Author: R. Plank
2 January 2018
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All the articles from the January 2018 issue.
Heat-induced explosive spalling in fire poses a credible risk to concrete structures, and has received considerable research attention in recent decades. However, no validated guidance to enable the design of concrete mixes to prevent spalling, nor any established, widely verified, repeatable test methods are yet available to confidently quantify or demonstrate spalling resistance for a particular mix in a given application. As a result, no models yet exist that can predict spalling with sufficient confidence to be used in design. This paper summarises contemporary research on heat-induced concrete spalling, with particular emphasis on design for fire of concrete-lined tunnels. The topic is also relevant for modern concrete buildings. A novel, repeatable and economical testing method to reduce project risk by quantifying the propensity of concrete mixes for spalling under a range of different thermal and mechanical conditions is described. The intent of this paper is to present the limitations of knowledge to enable design for heat-induced spalling, and to highlight research currently under way to overcome some of the issues faced in practice.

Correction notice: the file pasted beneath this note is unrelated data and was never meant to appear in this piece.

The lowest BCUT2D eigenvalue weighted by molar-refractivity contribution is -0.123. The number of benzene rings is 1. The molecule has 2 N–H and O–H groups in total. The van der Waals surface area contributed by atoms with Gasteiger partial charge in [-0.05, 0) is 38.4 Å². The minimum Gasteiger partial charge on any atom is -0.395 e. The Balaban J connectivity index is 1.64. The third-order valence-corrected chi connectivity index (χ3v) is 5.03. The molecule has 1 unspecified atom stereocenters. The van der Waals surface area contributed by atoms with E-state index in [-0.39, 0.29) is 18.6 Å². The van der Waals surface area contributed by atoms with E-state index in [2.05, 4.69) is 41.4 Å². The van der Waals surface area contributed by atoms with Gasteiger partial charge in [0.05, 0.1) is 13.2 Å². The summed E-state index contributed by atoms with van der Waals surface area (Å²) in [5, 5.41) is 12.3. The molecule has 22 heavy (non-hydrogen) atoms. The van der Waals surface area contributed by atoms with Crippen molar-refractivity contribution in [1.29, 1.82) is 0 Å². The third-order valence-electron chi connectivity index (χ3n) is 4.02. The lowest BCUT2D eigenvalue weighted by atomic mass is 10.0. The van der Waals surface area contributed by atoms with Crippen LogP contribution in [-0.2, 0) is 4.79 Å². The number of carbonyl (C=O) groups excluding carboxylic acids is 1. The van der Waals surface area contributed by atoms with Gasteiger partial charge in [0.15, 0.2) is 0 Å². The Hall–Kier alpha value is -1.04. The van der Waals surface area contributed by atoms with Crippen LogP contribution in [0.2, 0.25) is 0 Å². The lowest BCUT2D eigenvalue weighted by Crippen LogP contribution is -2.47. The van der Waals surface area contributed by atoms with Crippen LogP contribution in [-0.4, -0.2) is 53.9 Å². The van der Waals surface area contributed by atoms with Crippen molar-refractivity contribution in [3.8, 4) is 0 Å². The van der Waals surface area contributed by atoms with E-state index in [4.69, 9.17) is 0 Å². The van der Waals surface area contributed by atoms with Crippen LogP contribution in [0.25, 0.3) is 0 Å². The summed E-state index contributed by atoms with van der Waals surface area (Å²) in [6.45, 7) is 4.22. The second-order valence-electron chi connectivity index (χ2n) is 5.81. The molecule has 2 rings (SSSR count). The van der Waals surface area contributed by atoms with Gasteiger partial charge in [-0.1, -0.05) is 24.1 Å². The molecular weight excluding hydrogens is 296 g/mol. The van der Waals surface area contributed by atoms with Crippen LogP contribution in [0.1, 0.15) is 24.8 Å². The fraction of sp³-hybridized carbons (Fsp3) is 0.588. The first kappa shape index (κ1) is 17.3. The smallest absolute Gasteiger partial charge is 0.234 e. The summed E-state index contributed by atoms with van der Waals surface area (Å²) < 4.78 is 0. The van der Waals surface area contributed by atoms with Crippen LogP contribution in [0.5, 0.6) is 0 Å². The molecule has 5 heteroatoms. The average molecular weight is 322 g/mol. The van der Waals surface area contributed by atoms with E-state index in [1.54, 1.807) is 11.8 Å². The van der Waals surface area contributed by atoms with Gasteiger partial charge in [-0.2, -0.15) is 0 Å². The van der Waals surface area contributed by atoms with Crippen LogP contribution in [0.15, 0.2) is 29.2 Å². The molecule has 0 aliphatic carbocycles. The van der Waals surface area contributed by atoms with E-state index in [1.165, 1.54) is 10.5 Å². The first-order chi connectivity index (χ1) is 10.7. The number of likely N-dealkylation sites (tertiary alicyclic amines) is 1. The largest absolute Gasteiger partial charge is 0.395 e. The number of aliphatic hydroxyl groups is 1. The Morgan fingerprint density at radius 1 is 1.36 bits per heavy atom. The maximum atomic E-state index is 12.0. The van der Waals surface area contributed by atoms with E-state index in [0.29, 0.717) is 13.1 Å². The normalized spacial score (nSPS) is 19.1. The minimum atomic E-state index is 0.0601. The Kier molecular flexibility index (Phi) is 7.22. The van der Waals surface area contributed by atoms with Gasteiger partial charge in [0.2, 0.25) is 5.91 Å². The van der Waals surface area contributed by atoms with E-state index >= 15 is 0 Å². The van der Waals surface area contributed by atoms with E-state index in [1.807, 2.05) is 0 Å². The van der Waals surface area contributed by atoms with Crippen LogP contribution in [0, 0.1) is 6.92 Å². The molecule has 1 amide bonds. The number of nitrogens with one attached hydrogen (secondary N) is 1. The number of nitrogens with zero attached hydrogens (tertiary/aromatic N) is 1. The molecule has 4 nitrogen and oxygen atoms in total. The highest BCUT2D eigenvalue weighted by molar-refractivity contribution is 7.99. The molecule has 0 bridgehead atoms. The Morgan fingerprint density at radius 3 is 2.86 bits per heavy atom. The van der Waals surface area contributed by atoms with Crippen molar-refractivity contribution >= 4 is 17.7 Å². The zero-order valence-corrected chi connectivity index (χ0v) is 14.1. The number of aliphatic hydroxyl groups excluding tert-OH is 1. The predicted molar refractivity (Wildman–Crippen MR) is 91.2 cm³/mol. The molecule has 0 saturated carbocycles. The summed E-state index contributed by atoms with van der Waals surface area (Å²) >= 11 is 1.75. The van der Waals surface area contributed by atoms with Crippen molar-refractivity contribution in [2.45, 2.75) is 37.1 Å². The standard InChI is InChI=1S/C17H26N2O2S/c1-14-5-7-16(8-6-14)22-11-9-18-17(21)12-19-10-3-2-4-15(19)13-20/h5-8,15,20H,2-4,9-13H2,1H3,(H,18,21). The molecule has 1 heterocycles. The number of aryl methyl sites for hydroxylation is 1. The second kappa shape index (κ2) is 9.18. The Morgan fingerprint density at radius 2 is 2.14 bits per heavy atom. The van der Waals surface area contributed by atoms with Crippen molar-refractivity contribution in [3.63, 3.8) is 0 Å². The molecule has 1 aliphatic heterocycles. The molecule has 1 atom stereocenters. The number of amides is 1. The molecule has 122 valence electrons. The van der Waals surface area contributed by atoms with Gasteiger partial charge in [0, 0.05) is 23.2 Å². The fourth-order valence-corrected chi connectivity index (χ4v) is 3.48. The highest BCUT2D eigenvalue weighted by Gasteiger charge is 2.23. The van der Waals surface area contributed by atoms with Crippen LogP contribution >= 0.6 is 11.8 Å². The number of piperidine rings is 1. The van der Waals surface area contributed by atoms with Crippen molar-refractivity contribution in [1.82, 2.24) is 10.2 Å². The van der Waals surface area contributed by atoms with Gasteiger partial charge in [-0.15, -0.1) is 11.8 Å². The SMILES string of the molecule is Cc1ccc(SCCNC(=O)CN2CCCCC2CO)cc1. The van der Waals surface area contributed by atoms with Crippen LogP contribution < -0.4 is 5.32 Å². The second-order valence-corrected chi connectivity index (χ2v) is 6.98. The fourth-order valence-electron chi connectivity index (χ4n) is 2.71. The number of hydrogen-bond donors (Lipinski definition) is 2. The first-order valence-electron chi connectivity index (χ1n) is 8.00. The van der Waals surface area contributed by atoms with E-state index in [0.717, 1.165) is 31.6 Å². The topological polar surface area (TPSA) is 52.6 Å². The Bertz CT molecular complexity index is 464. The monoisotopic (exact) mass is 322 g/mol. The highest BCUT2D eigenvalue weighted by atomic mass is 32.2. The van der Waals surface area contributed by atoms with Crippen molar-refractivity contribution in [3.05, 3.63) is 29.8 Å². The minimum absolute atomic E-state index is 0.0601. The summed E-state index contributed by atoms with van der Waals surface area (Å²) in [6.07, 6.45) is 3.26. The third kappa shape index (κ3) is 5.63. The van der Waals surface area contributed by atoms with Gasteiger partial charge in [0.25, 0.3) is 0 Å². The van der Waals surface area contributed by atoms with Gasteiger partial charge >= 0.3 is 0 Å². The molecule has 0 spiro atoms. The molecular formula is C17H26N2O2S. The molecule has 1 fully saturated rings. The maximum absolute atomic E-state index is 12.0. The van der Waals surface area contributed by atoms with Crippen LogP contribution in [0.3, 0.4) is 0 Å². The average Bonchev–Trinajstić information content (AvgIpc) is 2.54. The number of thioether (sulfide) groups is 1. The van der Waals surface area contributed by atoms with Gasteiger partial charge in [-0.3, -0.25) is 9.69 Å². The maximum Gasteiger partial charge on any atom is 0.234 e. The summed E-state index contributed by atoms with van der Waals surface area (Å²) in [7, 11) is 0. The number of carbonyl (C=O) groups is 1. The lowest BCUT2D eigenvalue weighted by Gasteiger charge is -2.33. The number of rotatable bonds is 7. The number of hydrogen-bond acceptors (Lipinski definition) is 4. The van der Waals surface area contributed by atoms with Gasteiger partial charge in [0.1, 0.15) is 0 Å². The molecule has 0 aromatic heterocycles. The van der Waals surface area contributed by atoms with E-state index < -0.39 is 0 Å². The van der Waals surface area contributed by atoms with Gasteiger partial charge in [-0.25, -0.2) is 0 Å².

Structural fire engineering is often adopted in large open-plan structuressuch as airport terminals, railway stations, etc., where the low fire risk can be directly conceived and a structural fire analysis may bring significant savings on structural fire protective coatings. In some recent cases, structural fire engineering approaches have also been applied to landmark high-rise buildings in China. This paper introduces four different examples of such methods with varying motivations, approaches and ultimate design schemes, to provide readers with an insight into the commercial application of structural fire engineering in China.